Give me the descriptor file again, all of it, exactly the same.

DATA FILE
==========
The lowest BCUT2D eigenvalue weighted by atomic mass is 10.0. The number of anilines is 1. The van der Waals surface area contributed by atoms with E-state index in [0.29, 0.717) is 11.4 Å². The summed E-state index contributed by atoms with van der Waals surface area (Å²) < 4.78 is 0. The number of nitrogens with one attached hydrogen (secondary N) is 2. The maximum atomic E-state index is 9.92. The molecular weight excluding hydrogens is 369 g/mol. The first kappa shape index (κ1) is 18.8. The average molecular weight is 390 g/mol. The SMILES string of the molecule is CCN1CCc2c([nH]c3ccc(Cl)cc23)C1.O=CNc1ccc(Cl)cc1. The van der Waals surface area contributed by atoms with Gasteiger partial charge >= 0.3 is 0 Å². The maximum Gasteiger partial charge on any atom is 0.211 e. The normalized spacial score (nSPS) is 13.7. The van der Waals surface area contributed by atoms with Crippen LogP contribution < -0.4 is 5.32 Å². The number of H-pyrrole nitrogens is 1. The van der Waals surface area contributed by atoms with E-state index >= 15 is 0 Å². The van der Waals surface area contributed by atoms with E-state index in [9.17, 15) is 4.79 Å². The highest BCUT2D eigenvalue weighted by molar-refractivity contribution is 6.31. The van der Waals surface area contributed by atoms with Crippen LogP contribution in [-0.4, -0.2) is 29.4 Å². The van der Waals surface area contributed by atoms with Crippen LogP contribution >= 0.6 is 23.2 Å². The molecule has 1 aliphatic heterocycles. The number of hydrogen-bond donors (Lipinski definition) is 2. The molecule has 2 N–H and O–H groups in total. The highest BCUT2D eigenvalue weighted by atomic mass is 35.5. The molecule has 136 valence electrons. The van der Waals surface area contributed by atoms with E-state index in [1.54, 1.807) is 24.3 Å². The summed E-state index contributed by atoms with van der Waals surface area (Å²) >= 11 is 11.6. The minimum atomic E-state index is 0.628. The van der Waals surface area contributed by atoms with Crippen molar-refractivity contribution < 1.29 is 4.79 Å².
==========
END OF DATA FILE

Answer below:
The lowest BCUT2D eigenvalue weighted by atomic mass is 10.0. The number of anilines is 1. The van der Waals surface area contributed by atoms with E-state index in [0.29, 0.717) is 11.4 Å². The summed E-state index contributed by atoms with van der Waals surface area (Å²) < 4.78 is 0. The number of nitrogens with one attached hydrogen (secondary N) is 2. The maximum atomic E-state index is 9.92. The molecular weight excluding hydrogens is 369 g/mol. The first kappa shape index (κ1) is 18.8. The average molecular weight is 390 g/mol. The SMILES string of the molecule is CCN1CCc2c([nH]c3ccc(Cl)cc23)C1.O=CNc1ccc(Cl)cc1. The van der Waals surface area contributed by atoms with Gasteiger partial charge >= 0.3 is 0 Å². The maximum Gasteiger partial charge on any atom is 0.211 e. The normalized spacial score (nSPS) is 13.7. The van der Waals surface area contributed by atoms with Crippen LogP contribution < -0.4 is 5.32 Å². The number of H-pyrrole nitrogens is 1. The van der Waals surface area contributed by atoms with E-state index >= 15 is 0 Å². The van der Waals surface area contributed by atoms with E-state index in [9.17, 15) is 4.79 Å². The highest BCUT2D eigenvalue weighted by molar-refractivity contribution is 6.31. The van der Waals surface area contributed by atoms with Crippen LogP contribution in [-0.4, -0.2) is 29.4 Å². The van der Waals surface area contributed by atoms with Crippen LogP contribution >= 0.6 is 23.2 Å². The molecule has 1 aliphatic heterocycles. The number of hydrogen-bond donors (Lipinski definition) is 2. The molecule has 2 N–H and O–H groups in total. The highest BCUT2D eigenvalue weighted by atomic mass is 35.5. The molecule has 136 valence electrons. The van der Waals surface area contributed by atoms with E-state index in [1.54, 1.807) is 24.3 Å². The summed E-state index contributed by atoms with van der Waals surface area (Å²) >= 11 is 11.6. The minimum atomic E-state index is 0.628. The van der Waals surface area contributed by atoms with Crippen molar-refractivity contribution < 1.29 is 4.79 Å².